I don’t remember when I first read Where the Wild Things Are — probably not when it was first published, though I was just old enough to read. I didn’t have a copy of my own, as my parents were more Little Golden Book types. I don’t remember if I loved it at first sight or if it grew on me, but when my oldest child came along, Where the Wild Things Are became our bedtime book. No smarmy Goodnight Moon for us. Erica had the text memorized by the time she was 3 and a half, she then "read" it to me: "dae roed dair tairrible roes an nashd dair tairrible teef an roeld dair tairrible ies an shoed dair tairrible claus." We had a stuffed Wild Thing (okay, we still do). So yeah, I’m a big, big Maurice Sendak fan.
And now, opening June 3 with a First Friday Wild Rumpus, the Phoenix Public Library brings a touring exhibit – "50 Years of Sendak" — for a six-week run at Burton Barr Library, with activities planned at branches throughout the city. The exhibit has been on the road for the last three years (since the 50th anniversary of Wild Things) and is scheduled for at least another two and a half. It includes 50 pieces of Sendak art, many from private collections, and quotes from 50 influential people regarding how Sendak's work inspired them. There will be several screenings of the 2009 Spike Jonze movie, drawing workshops (that adults can attend, yay!), wild pajama nights (how many wolf suits will there be?), and more.
The 50 art pieces range from some of his earliest, including Macbeth, which Sendak illustrated as a 10th-grade homework project, through conceptual drawings and notes for the operatic version of WWTA and art for later books. Included, to my surprise, is an image titled Mickey & Me, in which Sendak depicts himself looking into and waving at a full-length mirror — to see Mickey Mouse waving back. Who knew that Sendak was a Disney aficionado and Disneyana collector?
We Believe Local Journalism is Critical to the Life of a City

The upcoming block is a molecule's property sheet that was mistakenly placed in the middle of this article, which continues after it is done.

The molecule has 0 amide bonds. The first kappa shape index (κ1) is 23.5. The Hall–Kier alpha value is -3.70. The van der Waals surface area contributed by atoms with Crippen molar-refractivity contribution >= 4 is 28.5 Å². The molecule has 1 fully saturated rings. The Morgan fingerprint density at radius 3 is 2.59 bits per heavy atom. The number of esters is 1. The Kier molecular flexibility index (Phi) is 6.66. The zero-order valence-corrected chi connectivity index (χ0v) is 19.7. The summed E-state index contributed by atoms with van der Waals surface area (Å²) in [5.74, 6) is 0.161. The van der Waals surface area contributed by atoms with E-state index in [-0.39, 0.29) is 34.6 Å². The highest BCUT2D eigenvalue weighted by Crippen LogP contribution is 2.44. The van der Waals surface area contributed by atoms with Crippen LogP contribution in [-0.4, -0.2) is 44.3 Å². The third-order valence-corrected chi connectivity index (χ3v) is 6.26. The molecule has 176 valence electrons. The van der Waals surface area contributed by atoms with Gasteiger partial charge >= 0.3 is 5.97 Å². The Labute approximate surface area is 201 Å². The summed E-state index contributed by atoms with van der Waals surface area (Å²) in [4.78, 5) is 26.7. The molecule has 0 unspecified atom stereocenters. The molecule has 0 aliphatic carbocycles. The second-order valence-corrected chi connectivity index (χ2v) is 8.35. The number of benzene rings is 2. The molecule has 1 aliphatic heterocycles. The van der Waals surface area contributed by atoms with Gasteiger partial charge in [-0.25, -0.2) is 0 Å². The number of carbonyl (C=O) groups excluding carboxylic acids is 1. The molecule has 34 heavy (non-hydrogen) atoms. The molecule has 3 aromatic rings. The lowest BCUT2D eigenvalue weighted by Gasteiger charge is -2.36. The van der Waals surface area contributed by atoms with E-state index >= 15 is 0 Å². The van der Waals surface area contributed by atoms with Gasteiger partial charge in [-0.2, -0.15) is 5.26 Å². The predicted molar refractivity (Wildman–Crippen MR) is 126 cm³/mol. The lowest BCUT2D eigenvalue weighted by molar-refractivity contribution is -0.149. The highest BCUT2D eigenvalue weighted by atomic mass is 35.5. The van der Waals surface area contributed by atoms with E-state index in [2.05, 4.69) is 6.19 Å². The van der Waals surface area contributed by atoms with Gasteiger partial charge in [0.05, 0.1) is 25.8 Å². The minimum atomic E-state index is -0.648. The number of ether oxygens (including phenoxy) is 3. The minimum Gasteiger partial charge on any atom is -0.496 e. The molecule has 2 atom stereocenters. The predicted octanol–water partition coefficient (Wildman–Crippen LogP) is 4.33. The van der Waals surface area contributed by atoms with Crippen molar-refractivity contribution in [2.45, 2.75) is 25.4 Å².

Engaging with our readers is essential to Phoenix New Times's mission. Make a financial contribution or sign up for a newsletter, and help us keep telling Phoenix's stories with no paywalls.
Support Our Journalism
But Wild Things are the stars of this show — more than 50 percent of the art is Wild Things, which Sendak never seemed to tire of. That's our gain, because the book he sold as his first was contracted under the title Where the Wild Horses Are. Sendak often repeated the story of how that book became what it became: After several frustrating months, his editor determined that Sendak couldn't draw horses. Pressed by her as to what he could draw, Sendak replied, "Things. I can draw things."
I cannot fathom what the trajectory of Sendak's career would have been had he successfully done the equine project. I doubt there would be much reason to celebrate the 50th anniversary of that original premise. If there were, well, I suspect that wild horses couldn’t drag me to that exhibit, but this one ... I'll eat it up I'll love it so.
"50 Years of Maurice Sendak: Where the Wild Things Are" opens at Burton Barr Library in Phoenix on Friday, June 3, with a reception from 6:30 to 8 p.m. The free exhibit remains on view through July 17. For details and events, see the Phoenix Public Library website.